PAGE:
FIGURE 4. Typical force–length curve to describe the mechanical behavior of ligaments. Transition from nonlinear to linear regions are defined by lA and FA and FB and lB marks the maximum force and elongation before failure occurs.

Individual lengths for ligament segments are measured directly in the model in neutral position, which is what we considered upright standing. Values for initial ligament lengths were calculated considering values for pre-strain from the studies cited herein (Nachemson and Evans, 1968; Aspden, 1992; Robertson et al., 2013). The main difference to the mechanical law provided by Rupp et al. is that we take relative strain values for llig, A and llig, B instead of absolute elongations. Therefore, we guarantee uniform preloads within one ligamentous structure for the neutral position. Parameters for strains ϵ A,ϵ B, and Forces F A and F B at points A and B, are taken from the study referred herein (Chazal et al., 1985).

2.3 Muscle Force Calculation

Nine muscle groups of the lower back and abdomen are included in the model as 103 point-to-point actuators: rectus abdominis (RA), internal obliques (IO), external obliques (EO), psoas major (PM), quadratus lumborum (QL), multifidus (MF), longissimus thoracis pars lumborum (LL), iliocostalis lumborum (IL) and the interspinales lumborum (IS) (Figure 5). Globally acting muscles RA, IO, and EO, as well as those muscle fascicles of LL, QL, and IL attached to the ribcage, are simplified each to one actuator per side. Muscles acting locally on the lumbar spine are modeled in detail based on attachment points taken from a cadaver study (Bayoglu et al., 2017a). Muscle fascicles attached to the same subregion were combined and physiological cross-sectional areas (PCSA) based on Christophy et al. (2012) were assigned to respective fascicles.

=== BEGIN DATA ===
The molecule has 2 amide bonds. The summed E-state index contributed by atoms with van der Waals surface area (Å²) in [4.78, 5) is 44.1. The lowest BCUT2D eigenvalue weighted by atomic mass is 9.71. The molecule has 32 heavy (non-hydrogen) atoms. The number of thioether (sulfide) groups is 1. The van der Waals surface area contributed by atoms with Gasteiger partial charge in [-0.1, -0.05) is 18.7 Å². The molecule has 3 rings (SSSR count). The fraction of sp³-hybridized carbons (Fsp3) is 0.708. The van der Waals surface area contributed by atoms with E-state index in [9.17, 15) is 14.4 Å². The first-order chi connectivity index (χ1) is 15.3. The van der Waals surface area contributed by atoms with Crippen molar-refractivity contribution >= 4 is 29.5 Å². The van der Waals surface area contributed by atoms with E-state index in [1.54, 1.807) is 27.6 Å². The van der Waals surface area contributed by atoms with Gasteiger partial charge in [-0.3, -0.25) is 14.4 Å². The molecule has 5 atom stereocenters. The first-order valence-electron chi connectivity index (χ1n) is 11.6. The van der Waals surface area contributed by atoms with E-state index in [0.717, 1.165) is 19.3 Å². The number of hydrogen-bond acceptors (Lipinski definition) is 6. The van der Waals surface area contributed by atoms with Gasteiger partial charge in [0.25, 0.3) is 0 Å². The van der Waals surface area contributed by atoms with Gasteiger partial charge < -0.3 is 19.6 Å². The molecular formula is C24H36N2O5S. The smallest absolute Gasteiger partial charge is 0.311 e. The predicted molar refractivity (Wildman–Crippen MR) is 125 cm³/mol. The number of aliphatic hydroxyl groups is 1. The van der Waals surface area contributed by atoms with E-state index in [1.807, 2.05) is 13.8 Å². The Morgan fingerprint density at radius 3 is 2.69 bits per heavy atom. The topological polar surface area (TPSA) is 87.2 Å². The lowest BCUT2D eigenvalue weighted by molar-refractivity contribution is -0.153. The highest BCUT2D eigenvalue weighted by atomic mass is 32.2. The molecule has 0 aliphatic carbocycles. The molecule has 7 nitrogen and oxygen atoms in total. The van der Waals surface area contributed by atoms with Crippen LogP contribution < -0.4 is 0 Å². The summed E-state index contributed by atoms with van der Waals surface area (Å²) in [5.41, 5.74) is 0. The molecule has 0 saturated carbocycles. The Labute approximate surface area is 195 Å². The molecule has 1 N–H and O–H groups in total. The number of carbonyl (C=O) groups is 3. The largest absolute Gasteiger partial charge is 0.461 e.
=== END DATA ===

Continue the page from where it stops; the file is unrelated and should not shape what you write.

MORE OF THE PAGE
FIGURE 5. Musclegroups included in the model with: RA, EO, IO (A); QL, PM (B); LL, IL (C); MF, IS (D).

The MBS model calculates necessary joint moments M to hold the imposed static positions, which are transferred to Matlab via a SIMULINK model, where muscle forces are calculated using a static optimization approach (Gagnon et al., 2001). In order to increase the chances of finding a global optimum, we used the globalsearch solver (Global Optimization Toolbox, Matlab 2020b) to solve the following optimization problem:


subject to equality constraints


and bound constraints


Focusing on vertebral loading in the sagittal and frontal plane, equality constraints consider respective moments (x for frontal, z for sagittal) occurring in each lumbar intervertebral joint. Only active forces are taken into account neglecting the passive elastic behavior of muscular tissues. To guarantee compliance with the equilibrium conditions for all load cases, maximal muscle stress (MMS) was first set to 0.6 MPa, (Arjmand et al., 2009), and then to 1 MPa (Bruno et al., 2015; Beaucage-Gauvreau et al., 2019; Favier et al., 2021).